The India growth story – The takeaway for investors
The underflow of changes in the Indian economy in the post-pandemic world has made one thing abundantly clear – that the India growth story isn’t going to lose its charm any time soon: rather it has all the makings of a magnum opus. As the country is expected to clock a double digit growth in 2021 which is significantly better than what experts had predicted when the outbreak of the coronavirus pandemic wrecked havoc on the global economy last year, investment patterns are bound to witness a paradigm shift.
Gautam Srinivasan continues his discussion with Maneesh Dangi, CIO of Fixed Income at Aditya Birla Sun Life, to get a comprehensive picture of how the winds of change will impact the domestic investments.
The winners and the others
Change is the only constant and what with the recent pandemic having thrown lives out of gear, the impact on various industries in India has been varied but what is common is that it has heralded an era of transformation for all of them. Dangi describes, “India is so undercapacitated that anything that you think of there is opportunity almost everywhere. From a macro framework standpoint, I think, India is likely to witness a massive growth in sectors like home building or other construction businesses. .. Logistics, supply chain will also do very well. That is in my view at this stage of development is pivotal to us achieving a reasonable growth. We are not a frontier economy. We are a relatively low to middle income economy and we must ensure that capital which is extremely scarce that should be deployed in areas where we have low hanging fruits because if you put lot of capital in the frontier economy you will get only 2 percent growth but we can easily achieve as China has been able to demonstrate 7-9 percent growth. Construction is an area- per capita constructed area in India is super low and therefore associated industries such as steel, cement will do very well.”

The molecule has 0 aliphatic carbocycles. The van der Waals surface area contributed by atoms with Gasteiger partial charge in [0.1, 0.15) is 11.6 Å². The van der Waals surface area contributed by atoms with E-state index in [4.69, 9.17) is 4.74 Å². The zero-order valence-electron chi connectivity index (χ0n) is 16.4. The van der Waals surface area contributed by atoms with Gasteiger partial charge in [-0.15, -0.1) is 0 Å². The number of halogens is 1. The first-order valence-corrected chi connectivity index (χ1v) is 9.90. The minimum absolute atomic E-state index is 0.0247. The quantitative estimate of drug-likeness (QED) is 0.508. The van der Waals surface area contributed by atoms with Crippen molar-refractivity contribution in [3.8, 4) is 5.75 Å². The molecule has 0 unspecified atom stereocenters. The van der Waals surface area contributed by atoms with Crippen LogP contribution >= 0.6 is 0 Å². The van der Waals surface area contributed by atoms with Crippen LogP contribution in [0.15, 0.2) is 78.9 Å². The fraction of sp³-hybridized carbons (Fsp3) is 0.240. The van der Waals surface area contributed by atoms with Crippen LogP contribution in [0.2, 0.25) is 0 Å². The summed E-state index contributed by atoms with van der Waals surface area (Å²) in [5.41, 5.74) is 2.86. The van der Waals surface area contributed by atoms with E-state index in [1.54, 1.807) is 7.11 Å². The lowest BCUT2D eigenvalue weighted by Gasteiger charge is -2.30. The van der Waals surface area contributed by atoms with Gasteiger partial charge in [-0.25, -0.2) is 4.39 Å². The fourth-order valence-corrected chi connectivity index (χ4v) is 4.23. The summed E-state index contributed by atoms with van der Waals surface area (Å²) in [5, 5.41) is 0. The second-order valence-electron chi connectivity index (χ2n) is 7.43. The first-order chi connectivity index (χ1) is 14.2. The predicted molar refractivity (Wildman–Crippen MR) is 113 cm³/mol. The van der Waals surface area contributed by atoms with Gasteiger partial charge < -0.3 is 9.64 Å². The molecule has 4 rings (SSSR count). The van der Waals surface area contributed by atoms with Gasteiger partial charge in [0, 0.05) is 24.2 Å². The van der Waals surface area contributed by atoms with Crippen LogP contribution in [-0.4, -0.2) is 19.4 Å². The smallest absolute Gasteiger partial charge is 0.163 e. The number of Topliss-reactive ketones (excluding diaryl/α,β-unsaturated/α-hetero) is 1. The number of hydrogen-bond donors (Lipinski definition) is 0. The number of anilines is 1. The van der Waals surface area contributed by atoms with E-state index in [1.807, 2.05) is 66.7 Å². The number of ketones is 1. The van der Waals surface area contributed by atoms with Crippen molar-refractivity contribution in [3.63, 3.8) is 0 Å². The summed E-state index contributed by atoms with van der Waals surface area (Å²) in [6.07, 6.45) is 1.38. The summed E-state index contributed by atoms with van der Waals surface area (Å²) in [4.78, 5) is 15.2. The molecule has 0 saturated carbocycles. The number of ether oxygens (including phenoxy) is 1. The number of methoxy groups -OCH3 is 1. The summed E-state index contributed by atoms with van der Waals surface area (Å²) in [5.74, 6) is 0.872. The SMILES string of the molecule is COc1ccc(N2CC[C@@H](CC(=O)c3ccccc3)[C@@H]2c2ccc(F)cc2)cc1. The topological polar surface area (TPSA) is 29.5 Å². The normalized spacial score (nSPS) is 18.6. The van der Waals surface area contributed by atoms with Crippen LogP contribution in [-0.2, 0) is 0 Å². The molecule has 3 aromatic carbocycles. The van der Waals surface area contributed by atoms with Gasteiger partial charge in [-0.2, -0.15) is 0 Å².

Dangi adds, “I think we are not far behind from most developed countries in terms of digital infrastructure and it is relative to our developmental markers. From an industries point of view, that business will continue to do well. Our stature as office of the world and pharmacy of the world will do well and grow in next 10-15 years.”